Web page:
Four Biases That Will Destroy Your Portfolio
Focus on the facts; investor, avoid these biases if you don’t want your portfolio to collapse.
Behavioral finance has provided great insights on how investors make their decision and how it affects their returns. Sometimes, investors build up biases and make their decision according to these biases without considering the amount of risk they are taking or where they are investing.
These biases can destroy an investor’s portfolio if they are in the world of investing for the long term. Consider this: in March of 2009, when the key stock indices hit rock bottom, was it a good time to buy into equities, or go against them? Obviously, at the moment, it was very difficult to judge where the markets were headed; but those who made up their minds that key stock indices were only going down suffered severe losses. Since then, key stock indices, like the S&P 500, have more than doubled.
With that said, when it comes to investing, if investors avoid having a bias and focus on the facts, then they can reap the rewards—and their portfolio will be better off for it. There are many biases an investor might make, but the following four biases can make a major dent compared to the others.
Bias #1: False Consensus
When an investor makes false consensus, they believe that everyone in the market is thinking the same thing as them. For example, they look at a company and assume that other market participants are going to run towards it as well and buy it. There can be many reasons for false consensus, but in the end, investors must understand their reasoning may not resonate with others.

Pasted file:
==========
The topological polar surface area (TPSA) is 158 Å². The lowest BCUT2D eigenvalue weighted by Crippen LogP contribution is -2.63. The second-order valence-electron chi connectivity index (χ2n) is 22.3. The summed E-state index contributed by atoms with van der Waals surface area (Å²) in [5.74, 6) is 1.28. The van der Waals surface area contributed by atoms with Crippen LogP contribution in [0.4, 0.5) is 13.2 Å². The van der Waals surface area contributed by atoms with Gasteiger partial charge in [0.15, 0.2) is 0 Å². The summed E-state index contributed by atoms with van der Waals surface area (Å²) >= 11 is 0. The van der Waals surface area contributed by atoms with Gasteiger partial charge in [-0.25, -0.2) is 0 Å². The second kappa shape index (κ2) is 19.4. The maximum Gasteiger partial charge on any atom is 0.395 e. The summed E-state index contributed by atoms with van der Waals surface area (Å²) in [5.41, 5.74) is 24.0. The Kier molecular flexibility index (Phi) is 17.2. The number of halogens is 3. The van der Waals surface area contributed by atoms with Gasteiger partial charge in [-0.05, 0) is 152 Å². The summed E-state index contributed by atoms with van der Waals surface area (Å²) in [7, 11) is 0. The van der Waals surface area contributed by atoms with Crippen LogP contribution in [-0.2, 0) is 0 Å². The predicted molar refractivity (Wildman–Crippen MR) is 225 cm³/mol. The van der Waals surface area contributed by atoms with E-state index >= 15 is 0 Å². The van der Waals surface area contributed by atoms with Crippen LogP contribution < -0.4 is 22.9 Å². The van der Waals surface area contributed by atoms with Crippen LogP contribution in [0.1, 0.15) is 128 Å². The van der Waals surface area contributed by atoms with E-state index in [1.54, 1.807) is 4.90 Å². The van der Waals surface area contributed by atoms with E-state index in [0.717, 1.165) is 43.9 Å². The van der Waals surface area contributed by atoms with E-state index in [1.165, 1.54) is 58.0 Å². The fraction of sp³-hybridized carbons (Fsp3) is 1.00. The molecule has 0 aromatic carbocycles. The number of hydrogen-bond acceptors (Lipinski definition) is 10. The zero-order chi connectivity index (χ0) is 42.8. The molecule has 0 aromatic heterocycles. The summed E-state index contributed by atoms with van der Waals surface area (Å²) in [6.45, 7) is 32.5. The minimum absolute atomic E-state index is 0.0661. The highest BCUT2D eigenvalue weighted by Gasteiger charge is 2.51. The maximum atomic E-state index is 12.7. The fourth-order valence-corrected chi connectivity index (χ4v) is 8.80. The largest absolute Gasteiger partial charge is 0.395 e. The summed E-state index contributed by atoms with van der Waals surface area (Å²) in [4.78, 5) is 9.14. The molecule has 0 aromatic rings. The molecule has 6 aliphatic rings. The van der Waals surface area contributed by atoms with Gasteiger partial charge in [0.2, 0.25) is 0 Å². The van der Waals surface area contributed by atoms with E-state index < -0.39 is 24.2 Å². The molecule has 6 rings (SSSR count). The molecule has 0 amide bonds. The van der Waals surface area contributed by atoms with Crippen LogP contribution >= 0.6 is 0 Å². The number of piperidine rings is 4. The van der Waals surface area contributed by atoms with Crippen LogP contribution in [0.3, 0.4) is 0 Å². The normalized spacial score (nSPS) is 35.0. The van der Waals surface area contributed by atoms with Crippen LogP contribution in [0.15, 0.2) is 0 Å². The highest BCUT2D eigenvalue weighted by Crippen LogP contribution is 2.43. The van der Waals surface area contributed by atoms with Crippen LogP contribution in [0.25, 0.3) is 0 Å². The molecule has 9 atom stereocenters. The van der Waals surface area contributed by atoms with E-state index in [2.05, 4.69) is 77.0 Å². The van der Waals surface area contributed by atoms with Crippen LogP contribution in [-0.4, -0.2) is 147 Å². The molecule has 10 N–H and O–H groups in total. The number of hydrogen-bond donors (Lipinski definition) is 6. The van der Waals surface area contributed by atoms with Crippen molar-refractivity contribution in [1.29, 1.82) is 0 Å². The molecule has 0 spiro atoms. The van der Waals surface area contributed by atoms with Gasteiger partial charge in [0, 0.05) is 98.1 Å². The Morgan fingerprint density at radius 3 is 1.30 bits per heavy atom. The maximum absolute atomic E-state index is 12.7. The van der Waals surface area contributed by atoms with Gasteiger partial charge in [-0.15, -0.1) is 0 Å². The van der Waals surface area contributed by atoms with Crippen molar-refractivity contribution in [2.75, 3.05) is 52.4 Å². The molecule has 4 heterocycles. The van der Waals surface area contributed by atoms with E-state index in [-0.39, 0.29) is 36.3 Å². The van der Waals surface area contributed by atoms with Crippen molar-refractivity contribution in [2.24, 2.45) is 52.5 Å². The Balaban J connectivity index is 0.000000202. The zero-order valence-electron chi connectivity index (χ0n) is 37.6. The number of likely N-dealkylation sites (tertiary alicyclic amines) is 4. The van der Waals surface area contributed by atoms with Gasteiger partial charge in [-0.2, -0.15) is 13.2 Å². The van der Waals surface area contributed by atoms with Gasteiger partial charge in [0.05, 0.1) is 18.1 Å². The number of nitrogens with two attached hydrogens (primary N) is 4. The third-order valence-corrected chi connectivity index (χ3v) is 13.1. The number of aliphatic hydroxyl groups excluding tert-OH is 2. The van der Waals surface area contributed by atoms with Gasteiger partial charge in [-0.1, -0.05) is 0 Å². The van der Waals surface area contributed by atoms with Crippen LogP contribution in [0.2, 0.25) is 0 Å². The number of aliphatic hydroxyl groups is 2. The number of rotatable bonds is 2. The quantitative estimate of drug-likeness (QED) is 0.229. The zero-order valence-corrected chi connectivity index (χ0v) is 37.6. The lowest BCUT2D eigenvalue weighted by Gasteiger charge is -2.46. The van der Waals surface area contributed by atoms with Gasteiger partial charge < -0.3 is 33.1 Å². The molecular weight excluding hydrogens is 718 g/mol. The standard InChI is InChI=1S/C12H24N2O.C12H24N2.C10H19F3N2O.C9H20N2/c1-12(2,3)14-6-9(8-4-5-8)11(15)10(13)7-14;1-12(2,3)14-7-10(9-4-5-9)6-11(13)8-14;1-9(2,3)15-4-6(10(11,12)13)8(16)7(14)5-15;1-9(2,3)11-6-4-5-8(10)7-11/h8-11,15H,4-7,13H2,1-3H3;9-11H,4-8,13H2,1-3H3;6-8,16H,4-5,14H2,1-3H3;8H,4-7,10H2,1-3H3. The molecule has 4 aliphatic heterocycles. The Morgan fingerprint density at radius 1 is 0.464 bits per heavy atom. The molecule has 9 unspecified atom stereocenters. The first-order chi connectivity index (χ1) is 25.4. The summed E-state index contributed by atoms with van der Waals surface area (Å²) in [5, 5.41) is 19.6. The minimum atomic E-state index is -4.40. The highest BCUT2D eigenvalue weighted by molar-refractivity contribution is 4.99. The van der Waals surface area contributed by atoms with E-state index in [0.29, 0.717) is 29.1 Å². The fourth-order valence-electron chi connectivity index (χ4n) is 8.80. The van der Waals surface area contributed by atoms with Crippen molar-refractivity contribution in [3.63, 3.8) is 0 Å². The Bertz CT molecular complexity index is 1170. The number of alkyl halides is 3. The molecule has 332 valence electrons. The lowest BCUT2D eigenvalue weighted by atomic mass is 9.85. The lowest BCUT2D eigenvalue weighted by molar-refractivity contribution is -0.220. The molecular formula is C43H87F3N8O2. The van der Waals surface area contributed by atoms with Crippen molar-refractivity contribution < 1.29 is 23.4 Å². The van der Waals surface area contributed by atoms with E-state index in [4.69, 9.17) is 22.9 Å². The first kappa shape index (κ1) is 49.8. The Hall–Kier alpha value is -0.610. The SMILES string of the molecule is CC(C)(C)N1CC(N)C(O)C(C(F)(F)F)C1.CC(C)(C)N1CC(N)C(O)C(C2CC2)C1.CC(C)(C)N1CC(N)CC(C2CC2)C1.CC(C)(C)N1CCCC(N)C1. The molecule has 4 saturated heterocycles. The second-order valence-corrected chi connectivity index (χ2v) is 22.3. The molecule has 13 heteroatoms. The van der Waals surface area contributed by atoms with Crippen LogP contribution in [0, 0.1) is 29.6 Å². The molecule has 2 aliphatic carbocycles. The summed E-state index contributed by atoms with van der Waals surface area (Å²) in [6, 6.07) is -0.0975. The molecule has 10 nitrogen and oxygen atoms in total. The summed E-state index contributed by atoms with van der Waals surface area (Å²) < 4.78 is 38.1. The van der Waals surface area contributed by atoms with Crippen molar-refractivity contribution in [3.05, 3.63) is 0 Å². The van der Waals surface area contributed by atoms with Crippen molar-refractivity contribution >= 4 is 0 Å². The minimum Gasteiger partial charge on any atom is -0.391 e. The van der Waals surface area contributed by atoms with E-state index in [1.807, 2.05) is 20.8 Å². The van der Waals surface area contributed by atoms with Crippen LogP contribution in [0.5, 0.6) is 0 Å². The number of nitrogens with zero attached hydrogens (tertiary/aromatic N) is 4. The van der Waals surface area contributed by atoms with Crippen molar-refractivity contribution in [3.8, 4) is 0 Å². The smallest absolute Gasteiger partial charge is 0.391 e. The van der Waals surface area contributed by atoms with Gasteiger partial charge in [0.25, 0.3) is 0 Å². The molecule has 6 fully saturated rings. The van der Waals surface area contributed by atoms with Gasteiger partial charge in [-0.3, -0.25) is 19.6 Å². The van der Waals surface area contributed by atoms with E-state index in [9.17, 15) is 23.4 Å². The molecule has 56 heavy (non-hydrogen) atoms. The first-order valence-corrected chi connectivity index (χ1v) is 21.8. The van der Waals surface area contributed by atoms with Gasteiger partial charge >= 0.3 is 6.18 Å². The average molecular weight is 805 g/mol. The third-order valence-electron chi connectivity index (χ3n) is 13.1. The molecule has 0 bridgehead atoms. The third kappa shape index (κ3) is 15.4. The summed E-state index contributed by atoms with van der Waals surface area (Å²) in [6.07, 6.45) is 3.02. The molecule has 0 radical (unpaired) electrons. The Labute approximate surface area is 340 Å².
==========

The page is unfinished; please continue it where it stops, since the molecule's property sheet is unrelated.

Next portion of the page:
Bias #2: Law of Small Numbers
In essence, the law of small numbers bias means that small amounts of data do not draw a complete picture. This bias occurs when an investor jumps to a conclusion based on a relatively small amount of data and makes an investment decision based on that conclusion. For instance, if you see key stock indices climbing on any given day, what is the possibility that they will go up the next day? Without considering other factors, if you try to predict the next day’s open to be higher just by looking at a week’s data, then there will appear to be a higher chance that key stock indices will go higher as compared to looking at data from the past decade—which would provide a more accurate picture.
If an investor follows the law of small numbers bias, then they lose track of the long-term picture and can certainly be hurt in hindsight.
Bias #3: The Gambler’s Fallacy
When investors make the gambler’s fallacy, at the very core, they are trying to play against the odds. For instance, if key stock indices have risen two days in a row, if investors believe they can’t go up any more just because of their rise in the past two days, then they are making a gambler’s fallacy. This might be similar to betting that a coin-flip will end in a tails simply because it landed on heads the flip before, since the odds that it will land on tails are still 50%.
Bias #4: Wishful Thinking
If the market is headed lower and an investor continues to believe that it will eventually move upward, then they are caught in the wishful thinking bias. This kind of bias can also be attributed to individuals holding a losing position in hopes that it will eventually rise in value—without considering that if something declines 50% in value, it must increase 100% to break even.
Being aware of and avoiding these four major investor mistakes could help save your investment portfolio.